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My local newspaper the Sacramento Bee has endorsed McCain and Obama. [View All]

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AlCzervik Donating Member (1000+ posts) Send PM | Profile | Ignore Sat Jan-19-08 08:50 PM
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My local newspaper the Sacramento Bee has endorsed McCain and Obama.
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The Bee Recommends: Obama

He could bridge political divides

Published 12:00 am PST Saturday, January 19, 2008

It is beginning to look as if the Democratic Party will break historic barriers this year no matter how the party's contest for the presidential nomination concludes. If the nominee is Sen. Hillary Clinton of New York or Sen. Barack Obama of Illinois, as seems likely, either a woman or an African American will be a major party's nominee for the first time.

The two leading candidates give California Democrats and independents voting Feb. 5 an interesting choice. Both have been senators for a relatively short time, but both also have other attributes that give them unique perspectives on the country and on the job they seek.

As first lady for eight years, Clinton served as a serious policy adviser to the president, not only on health care, where she famously failed, but on other matters as well. On free trade and reforming welfare, she and Bill Clinton faced down their friends and allies to do what was right, and Hillary Clinton is still paying the price today with some in the left wing of her party.

The Clinton years were tainted by scandal, and Hillary Clinton took her share of hits for those problems. Some were deserved; some were not. Dealing with the constant accusations no doubt toughened her. That toughness is one thing we admire most about her.

But those battle scars are also evidence of a troubling trend in American politics that would likely only intensify if Clinton were to become president. Since her husband's first term, politics has become increasingly polarized, the partisan fights more brutal. The Clintons have been both aggressors and victims in those wars.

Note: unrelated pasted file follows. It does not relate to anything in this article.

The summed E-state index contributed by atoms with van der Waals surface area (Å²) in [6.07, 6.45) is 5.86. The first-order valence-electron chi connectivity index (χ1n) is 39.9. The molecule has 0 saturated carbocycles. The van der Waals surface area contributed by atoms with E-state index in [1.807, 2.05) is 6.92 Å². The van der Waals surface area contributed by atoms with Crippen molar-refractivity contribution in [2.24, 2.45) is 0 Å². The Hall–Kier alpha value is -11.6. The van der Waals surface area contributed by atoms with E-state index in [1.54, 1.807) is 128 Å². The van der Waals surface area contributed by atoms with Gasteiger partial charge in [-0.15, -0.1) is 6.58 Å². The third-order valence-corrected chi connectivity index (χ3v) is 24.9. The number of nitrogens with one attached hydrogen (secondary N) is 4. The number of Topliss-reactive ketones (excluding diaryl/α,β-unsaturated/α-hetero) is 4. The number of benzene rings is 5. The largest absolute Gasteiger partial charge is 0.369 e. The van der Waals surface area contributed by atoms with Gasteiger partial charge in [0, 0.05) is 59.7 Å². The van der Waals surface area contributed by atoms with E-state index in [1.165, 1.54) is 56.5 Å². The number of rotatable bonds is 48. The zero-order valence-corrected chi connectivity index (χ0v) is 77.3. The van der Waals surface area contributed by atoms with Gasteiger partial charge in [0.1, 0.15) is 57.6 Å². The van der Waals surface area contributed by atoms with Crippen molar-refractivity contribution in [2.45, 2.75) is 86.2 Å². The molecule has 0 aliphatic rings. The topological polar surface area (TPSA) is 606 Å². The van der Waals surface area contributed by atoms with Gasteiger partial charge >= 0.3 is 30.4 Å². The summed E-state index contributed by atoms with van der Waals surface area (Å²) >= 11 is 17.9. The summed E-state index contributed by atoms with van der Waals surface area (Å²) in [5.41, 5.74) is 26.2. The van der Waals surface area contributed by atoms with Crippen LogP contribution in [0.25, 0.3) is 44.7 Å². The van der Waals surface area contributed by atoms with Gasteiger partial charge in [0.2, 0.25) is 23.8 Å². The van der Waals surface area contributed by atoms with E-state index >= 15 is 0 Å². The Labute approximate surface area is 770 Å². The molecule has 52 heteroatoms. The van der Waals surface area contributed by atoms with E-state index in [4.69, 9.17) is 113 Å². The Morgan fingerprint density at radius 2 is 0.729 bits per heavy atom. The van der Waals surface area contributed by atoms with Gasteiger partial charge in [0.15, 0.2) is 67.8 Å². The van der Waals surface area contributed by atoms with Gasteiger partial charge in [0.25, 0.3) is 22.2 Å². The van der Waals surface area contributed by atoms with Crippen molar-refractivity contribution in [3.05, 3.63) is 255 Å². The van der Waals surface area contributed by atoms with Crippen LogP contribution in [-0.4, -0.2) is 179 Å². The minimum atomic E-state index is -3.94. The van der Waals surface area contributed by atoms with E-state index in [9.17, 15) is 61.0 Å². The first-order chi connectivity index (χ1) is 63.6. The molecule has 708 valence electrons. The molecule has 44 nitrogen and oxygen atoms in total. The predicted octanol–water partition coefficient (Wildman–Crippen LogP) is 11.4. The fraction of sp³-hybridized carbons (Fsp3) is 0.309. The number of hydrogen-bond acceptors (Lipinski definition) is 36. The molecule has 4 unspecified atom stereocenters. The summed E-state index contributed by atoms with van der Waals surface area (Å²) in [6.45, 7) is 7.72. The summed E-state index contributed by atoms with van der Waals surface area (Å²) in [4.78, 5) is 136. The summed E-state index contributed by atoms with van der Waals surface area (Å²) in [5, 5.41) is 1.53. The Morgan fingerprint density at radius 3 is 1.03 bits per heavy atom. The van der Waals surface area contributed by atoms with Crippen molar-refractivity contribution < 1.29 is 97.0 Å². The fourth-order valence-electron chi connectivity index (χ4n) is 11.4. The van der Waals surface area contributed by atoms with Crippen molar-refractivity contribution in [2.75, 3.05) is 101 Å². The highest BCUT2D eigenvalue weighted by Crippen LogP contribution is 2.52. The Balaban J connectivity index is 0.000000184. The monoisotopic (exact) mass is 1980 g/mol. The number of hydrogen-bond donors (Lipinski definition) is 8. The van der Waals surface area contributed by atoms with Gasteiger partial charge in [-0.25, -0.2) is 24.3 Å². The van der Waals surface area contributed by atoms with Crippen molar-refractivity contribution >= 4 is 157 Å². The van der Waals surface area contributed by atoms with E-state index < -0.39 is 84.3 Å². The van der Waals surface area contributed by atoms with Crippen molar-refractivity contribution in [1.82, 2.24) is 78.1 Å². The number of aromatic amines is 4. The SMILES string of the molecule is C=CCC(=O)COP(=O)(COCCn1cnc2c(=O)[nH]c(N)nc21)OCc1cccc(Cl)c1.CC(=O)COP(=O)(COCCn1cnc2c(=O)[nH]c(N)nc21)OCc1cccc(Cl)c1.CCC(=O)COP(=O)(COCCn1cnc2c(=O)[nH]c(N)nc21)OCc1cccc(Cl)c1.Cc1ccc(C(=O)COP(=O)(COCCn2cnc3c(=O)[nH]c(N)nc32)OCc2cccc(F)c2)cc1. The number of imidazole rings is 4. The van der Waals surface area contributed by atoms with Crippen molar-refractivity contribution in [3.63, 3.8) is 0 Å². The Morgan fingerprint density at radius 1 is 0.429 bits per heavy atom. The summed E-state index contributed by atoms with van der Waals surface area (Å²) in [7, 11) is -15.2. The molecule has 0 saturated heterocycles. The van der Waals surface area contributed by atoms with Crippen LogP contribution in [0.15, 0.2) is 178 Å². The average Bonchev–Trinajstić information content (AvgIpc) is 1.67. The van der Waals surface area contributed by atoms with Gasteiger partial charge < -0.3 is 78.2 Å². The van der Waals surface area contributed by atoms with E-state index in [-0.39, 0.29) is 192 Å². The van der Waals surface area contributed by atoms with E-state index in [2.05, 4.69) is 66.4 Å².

Barack Obama, in contrast, would be a fresh face with a new approach and no old scores to settle. His ascension would represent a clean break with the generation that has fought and re-fought the Vietnam War and the cultural upheavals that wracked the 1960s.

As a former community organizer, civil rights lawyer and state legislator, Obama is familiar with real issues people face, and he has worked to solve them on the ground. As president, he says, he would cross party lines to find solutions to the nation's most vexing problems, from health care to global warming. There is reason to believe he could do that. His inspiring personal story and his communications skills could nudge Americans of all ages, but especially the young, to give more of themselves to aid the less fortunate in their communities.

Unlike Clinton, Obama was an early opponent of the war in Iraq, because he thought it was a strategic blunder that would only hurt the United States. His credibility on that issue would position him well to end the occupation quickly while also giving him the flexibility to extend it if necessary to avoid shedding the blood of more innocent Iraqis.

Obama's lack of experience at the highest levels of government might lead to mistakes. But that risk is smaller, in our view, than the benefit of moving on from the Bushes and the Clintons, who have been in the White House for longer than some young voters have been alive. That is why Obama is the best choice for the Democratic nomination for president.

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